Sunday, July 20, 2014

Mere Christianity: Mini-Review

One of the marks of a certain type of bad man is that he cannot give up a thing himself without wanting every one else to give it up. that is not the Christian way. An individual Christian may see fit to give up all sorts of things for special reasons--marriage, or meat, or beer, or cinema; but the moment he starts saying the things are bad in themselves, or looking down his nose at other people who do use them, he has taken a wrong turning. (p. 72)

Mere Christianity is C. S. Lewis's attempt to explain Christianity at its most basic level--leaving out denominational hot-buttons and aiming to establish theology and doctrine that all Christians subscribe to and agree make up the faith. In the prologue, he describes turning to Christianity as entering the main hallway of a large house--there are many doors leading from the hallway to the rooms of the house (the various denominations) and each room is furnished a bit differently. But, so long as all the inhabitants follow the general rules of the house, there is no reason to suppose that one person's room is any better than another. His job is to explain the general house rules.

The book was adapted from a series of informal radio broadcasts and the tone of the writing reflects this. The writing is quite conversational, as if Lewis had stopped by for a friendly chat about the details of the Christian faith. His analogies are a bit dated, but they still clearly reinforce the points he makes. Very engaging and easy to read. ★★★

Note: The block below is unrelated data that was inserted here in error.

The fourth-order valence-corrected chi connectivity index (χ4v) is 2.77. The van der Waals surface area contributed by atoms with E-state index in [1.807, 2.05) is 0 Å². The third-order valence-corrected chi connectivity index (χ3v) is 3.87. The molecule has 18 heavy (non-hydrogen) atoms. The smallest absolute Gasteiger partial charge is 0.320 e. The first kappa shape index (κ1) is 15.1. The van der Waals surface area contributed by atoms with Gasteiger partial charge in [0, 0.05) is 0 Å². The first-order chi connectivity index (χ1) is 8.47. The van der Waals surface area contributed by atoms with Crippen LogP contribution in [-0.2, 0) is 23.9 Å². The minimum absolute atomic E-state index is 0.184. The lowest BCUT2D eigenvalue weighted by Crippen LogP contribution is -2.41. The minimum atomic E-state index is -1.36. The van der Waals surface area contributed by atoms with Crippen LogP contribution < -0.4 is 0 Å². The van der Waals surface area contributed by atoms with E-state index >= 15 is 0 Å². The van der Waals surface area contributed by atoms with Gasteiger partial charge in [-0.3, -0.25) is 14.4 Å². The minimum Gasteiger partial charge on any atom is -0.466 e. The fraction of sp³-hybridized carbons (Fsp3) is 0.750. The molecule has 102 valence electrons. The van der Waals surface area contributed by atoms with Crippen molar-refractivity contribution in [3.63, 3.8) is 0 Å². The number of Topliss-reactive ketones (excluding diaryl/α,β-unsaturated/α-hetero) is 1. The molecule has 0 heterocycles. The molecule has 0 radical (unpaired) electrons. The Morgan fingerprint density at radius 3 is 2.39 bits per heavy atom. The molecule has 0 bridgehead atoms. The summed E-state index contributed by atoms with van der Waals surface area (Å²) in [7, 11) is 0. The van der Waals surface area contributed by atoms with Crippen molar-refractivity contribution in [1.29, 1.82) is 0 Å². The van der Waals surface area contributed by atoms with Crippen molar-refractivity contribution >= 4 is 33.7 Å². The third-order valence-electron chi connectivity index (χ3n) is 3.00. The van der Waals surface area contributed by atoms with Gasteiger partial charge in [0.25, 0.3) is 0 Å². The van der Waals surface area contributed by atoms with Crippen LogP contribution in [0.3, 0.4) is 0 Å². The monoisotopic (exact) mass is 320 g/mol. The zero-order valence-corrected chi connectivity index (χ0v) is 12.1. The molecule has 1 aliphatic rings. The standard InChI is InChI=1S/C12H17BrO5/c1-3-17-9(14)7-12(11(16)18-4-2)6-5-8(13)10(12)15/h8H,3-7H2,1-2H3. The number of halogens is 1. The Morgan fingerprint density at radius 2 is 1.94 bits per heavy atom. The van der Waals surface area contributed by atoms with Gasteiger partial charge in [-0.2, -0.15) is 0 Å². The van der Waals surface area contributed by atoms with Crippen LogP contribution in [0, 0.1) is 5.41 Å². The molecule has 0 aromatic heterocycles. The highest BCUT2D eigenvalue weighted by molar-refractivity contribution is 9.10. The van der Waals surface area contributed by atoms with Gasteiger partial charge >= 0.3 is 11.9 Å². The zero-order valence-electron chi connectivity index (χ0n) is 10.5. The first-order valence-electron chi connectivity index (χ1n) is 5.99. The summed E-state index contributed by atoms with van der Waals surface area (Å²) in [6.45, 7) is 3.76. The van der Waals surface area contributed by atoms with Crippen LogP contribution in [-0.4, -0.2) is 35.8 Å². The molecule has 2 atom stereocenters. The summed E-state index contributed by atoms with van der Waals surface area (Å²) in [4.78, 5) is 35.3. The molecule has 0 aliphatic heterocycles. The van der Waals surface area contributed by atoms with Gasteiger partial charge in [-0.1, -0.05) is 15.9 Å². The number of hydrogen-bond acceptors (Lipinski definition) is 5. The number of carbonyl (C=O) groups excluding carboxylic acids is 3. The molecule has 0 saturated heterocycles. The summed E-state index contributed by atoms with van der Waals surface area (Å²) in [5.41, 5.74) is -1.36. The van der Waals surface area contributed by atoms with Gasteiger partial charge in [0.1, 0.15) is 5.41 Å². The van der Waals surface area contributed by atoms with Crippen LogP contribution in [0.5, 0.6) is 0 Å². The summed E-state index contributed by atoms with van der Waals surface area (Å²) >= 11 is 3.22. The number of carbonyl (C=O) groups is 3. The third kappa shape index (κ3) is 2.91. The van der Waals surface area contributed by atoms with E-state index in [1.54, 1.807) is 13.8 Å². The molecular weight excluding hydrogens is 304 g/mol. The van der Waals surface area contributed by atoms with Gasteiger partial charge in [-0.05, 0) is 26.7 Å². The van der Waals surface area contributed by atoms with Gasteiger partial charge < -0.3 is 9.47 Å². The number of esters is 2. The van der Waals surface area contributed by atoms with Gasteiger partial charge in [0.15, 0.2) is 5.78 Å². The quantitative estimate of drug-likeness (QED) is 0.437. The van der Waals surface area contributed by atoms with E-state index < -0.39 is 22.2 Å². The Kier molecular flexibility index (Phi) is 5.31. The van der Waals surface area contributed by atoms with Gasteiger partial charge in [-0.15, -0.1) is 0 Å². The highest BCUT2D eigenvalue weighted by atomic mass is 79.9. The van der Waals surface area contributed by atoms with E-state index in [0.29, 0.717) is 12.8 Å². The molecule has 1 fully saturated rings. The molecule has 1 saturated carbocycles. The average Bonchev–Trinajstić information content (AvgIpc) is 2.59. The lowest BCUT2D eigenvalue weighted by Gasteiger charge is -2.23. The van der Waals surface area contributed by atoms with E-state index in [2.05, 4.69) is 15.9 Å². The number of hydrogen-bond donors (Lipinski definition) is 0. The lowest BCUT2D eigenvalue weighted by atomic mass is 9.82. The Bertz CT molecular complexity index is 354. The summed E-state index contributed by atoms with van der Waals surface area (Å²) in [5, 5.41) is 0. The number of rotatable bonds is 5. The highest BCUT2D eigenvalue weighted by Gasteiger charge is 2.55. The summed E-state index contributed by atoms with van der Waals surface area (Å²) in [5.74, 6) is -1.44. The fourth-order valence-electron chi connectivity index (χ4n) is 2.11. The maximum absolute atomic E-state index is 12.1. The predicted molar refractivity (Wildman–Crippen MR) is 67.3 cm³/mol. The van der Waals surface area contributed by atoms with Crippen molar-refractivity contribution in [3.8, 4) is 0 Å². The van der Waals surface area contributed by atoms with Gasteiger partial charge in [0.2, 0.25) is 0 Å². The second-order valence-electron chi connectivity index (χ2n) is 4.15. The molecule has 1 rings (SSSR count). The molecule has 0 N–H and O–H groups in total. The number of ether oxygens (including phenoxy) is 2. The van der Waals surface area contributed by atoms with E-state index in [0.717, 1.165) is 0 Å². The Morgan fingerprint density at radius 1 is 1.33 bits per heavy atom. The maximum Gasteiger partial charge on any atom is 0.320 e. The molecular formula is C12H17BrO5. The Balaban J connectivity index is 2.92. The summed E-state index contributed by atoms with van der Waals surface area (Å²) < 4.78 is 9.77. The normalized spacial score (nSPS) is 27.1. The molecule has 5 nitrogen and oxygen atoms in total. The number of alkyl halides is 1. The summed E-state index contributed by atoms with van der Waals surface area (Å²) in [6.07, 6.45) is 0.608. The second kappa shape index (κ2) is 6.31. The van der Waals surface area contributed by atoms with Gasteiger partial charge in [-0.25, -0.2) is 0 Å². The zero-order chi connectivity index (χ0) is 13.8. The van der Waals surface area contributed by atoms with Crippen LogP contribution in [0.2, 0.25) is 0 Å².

Peggy Ann said...

Been meaning to read this for years. Its been languishing on my shelf. I always thought it would be quite heavy material but you make it sound like an easy read. Thanks Bev.

Bev Hankins said...

Heavy material...but the conversion from radio talks make it seem more like conversation than heavy reading.

Unknown said...

I have read and re-read this book, many times, for over 35 years. It is definitely a favorite. I don't know what it is exactly but I just "get" his way of thinking and explaining.

fredamans said...

Not sure this would be for me... I am not one to normally enjoy overhearing conversations and this is kind-of the same thing, right?! LOL
Great review though!